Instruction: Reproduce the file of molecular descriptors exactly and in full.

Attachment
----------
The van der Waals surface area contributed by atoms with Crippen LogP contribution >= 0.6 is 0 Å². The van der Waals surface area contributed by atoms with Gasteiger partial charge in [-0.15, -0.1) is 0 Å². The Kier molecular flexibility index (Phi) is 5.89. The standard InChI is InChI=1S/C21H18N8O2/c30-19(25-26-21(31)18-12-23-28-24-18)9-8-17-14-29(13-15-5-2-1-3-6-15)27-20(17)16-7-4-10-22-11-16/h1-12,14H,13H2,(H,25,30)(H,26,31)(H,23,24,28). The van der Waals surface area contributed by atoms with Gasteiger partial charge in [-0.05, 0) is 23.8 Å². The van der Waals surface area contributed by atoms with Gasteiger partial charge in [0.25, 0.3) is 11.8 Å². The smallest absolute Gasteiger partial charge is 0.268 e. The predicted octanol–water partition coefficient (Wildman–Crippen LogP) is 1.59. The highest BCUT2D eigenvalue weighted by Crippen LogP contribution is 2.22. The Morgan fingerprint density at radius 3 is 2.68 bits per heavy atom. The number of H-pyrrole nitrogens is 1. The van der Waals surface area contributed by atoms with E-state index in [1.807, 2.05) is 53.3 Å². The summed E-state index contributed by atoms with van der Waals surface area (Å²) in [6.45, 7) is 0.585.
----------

The van der Waals surface area contributed by atoms with Crippen LogP contribution >= 0.6 is 0 Å². The van der Waals surface area contributed by atoms with Gasteiger partial charge in [-0.15, -0.1) is 0 Å². The Kier molecular flexibility index (Phi) is 5.89. The standard InChI is InChI=1S/C21H18N8O2/c30-19(25-26-21(31)18-12-23-28-24-18)9-8-17-14-29(13-15-5-2-1-3-6-15)27-20(17)16-7-4-10-22-11-16/h1-12,14H,13H2,(H,25,30)(H,26,31)(H,23,24,28). The van der Waals surface area contributed by atoms with Gasteiger partial charge in [-0.05, 0) is 23.8 Å². The van der Waals surface area contributed by atoms with Gasteiger partial charge in [0.25, 0.3) is 11.8 Å². The smallest absolute Gasteiger partial charge is 0.268 e. The predicted octanol–water partition coefficient (Wildman–Crippen LogP) is 1.59. The highest BCUT2D eigenvalue weighted by Crippen LogP contribution is 2.22. The Morgan fingerprint density at radius 3 is 2.68 bits per heavy atom. The number of H-pyrrole nitrogens is 1. The van der Waals surface area contributed by atoms with E-state index in [1.807, 2.05) is 53.3 Å². The summed E-state index contributed by atoms with van der Waals surface area (Å²) in [6.45, 7) is 0.585.